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Local Group Celebrates Kwanzaa With Music, Ritual

John Amis

Inside the former Holy Rosary School, the Ibeji Drum Ensemble and Sankofa Village group have been playing djembe drums and shakere instruments, providing a backdrop to traditional African dancing. The  performers have been practicing for the Dec. 29 celebration of Kwanzaa.

That’s the spirit of Kwanzaa, said Rashad Byrdsong, founder of the Community Empowerment Association, which is commemorating the holiday in Pittsburgh from 3 to 9 p.m. The event takes place at 7120 Kelly Street in Homewood. 

“Ritual is part of our culture, so a lot of ritual things come out of this celebration,” he said. “We all know that the drum is the spirit, the rhythm of black people.”

Kwanzaa is the celebration of African heritage in African-American culture. It’s observed from Dec. 26 to Jan. 1, and each day recognizes a differnt core principle:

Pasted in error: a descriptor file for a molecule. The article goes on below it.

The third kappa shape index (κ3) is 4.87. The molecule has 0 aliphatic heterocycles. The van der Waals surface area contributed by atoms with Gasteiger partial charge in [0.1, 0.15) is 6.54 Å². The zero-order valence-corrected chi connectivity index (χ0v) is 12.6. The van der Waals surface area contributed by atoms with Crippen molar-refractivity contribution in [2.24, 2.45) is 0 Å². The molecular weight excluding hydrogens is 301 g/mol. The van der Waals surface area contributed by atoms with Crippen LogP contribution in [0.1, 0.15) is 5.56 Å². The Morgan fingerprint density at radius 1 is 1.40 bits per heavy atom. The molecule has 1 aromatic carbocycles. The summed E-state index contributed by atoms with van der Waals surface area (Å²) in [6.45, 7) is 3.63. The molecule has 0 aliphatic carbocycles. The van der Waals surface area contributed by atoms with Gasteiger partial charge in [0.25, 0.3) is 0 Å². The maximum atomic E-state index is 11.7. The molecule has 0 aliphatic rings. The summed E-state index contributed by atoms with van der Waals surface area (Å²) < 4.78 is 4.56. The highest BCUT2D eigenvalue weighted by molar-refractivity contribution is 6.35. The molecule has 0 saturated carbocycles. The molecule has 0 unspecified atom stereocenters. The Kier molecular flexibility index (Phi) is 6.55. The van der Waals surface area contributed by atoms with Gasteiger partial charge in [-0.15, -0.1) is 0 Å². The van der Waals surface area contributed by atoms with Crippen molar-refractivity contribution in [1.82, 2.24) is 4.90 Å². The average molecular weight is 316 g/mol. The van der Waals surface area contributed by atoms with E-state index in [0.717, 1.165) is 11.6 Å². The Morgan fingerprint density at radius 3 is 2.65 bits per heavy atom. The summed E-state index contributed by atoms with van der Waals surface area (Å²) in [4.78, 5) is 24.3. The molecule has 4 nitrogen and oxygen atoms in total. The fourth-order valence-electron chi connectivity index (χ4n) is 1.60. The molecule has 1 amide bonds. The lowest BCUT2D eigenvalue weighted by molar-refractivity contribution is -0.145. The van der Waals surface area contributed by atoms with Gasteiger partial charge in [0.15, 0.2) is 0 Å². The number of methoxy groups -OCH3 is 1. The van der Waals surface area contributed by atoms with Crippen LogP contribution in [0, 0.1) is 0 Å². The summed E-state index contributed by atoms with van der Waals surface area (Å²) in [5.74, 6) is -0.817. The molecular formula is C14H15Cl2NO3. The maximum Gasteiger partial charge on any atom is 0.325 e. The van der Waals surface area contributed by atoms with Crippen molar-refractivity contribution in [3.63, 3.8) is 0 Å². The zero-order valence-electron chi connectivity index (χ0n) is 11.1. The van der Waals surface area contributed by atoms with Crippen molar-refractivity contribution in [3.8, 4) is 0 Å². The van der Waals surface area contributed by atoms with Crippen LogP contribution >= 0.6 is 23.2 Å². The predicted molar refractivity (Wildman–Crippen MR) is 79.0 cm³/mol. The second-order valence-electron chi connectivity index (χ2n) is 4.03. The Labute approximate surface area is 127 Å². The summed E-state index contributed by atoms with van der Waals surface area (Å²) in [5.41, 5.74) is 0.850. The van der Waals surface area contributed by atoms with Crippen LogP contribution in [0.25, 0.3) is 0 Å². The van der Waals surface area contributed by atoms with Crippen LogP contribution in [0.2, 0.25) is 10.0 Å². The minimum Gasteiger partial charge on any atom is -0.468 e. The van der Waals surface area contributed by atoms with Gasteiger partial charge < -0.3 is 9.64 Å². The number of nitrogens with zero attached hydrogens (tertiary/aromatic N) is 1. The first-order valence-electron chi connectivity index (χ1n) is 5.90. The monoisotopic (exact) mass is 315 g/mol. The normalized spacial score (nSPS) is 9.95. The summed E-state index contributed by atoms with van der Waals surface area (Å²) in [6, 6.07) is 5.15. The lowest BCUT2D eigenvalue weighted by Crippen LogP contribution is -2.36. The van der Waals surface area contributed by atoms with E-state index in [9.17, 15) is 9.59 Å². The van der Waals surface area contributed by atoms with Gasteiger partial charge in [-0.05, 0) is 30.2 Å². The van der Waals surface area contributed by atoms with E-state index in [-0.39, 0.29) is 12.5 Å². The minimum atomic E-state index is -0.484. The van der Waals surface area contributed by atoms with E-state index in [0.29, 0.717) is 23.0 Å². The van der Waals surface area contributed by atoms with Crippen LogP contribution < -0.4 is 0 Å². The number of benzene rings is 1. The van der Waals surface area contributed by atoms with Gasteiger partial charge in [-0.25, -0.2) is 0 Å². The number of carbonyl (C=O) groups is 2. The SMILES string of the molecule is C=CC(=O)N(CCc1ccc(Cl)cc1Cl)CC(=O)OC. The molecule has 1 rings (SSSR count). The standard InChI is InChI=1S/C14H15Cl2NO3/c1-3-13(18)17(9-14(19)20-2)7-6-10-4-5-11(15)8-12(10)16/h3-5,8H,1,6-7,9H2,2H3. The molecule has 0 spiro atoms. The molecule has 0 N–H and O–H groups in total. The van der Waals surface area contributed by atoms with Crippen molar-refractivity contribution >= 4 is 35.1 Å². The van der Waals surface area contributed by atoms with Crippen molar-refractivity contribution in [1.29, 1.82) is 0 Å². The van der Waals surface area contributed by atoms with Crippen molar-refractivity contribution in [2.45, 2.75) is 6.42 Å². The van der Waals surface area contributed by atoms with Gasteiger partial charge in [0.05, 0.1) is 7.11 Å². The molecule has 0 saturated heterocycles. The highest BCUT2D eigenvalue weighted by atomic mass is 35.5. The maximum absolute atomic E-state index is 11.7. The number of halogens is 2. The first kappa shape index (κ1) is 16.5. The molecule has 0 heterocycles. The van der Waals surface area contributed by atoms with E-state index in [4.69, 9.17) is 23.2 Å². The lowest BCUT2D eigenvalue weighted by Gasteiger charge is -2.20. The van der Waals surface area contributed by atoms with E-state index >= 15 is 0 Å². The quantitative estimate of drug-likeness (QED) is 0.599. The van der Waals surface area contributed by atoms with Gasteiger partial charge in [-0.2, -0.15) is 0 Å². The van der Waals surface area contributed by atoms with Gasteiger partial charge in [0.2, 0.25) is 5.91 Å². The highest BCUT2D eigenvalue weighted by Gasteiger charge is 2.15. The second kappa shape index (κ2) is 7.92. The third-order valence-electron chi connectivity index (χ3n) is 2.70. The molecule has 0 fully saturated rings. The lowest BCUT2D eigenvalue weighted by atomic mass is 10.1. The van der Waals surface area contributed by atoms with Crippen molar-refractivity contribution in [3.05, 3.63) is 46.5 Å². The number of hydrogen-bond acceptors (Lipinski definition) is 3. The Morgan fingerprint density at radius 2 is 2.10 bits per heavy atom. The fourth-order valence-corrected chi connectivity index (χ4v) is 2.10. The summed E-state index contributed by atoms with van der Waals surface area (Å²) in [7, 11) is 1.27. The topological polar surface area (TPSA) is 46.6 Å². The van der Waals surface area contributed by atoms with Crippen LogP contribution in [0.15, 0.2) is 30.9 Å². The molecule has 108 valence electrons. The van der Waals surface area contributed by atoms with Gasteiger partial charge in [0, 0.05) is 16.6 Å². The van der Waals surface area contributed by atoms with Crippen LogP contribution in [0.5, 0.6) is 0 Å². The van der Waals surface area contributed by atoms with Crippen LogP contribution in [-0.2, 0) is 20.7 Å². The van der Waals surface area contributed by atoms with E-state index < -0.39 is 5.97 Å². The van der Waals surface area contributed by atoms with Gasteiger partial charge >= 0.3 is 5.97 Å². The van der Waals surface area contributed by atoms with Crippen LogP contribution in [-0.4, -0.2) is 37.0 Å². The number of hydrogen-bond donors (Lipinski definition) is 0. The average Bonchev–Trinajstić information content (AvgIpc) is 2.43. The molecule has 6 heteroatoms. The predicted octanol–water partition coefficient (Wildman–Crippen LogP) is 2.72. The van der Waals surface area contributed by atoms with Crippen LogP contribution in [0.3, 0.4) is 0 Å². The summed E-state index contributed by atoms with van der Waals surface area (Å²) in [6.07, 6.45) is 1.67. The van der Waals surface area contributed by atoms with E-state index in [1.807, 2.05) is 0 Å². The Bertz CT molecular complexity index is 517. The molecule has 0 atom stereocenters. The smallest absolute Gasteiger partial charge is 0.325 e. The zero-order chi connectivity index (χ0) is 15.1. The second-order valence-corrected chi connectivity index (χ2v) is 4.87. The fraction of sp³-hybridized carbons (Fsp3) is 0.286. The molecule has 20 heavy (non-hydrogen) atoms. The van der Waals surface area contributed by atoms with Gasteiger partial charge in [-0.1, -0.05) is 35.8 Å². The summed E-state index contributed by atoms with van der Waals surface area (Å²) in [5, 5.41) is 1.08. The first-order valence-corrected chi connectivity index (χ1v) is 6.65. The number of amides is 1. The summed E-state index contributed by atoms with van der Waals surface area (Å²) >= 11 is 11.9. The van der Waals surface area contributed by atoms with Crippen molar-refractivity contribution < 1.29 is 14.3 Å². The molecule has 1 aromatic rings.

• Umoja (unity)
  • Kujichagulia (self-determination)
  • Ujima (collective work and responsibility)
  • Ujamaa (cooperative economics)
  • Nia (purpose)
  • Kuumba (creativity)
  • Imani (faith)

Byrdsong, who is a former member of the Black Panther Party, said he remembers when Kwanzaa was founded in the 1960s.
The holiday “was rooted in the Pan-African struggle, a struggle to identify with ourselves after being brought here during slavery and having our culture taken from us,” he said. “It was one way for us to associate with one another in addition to celebrating our African descent.”

Byrdsong said African Americans need to have more celebrations in Pittsburgh, because the events bring the whole community together.

“When you have cities like Atlanta, Cleveland, Washington D.C. and Baltimore that have a lot of black folks, Kwanzaa and celebrations like this are prevalent,” he said. "But when you’re a city like [Pittsburgh] then it’s something that’s not all that familiar with people. Whenever you can have anything that can bring the whole community together, it’s a good thing. It’s a secular holiday so you don’t have to get caught up in religious difference.”

This is the CEA’s 24th year celebrating Kwanzaa. Organizers ask that visitors bring non-pork food dishes, gifts -- specifically toys for children -- or family members to learn more about the holiday.

“We do a unity circle, we call a libation and call on our ancestors," Byrdsong said. "It’s a time of reflection, meditation, feasting and fellowship."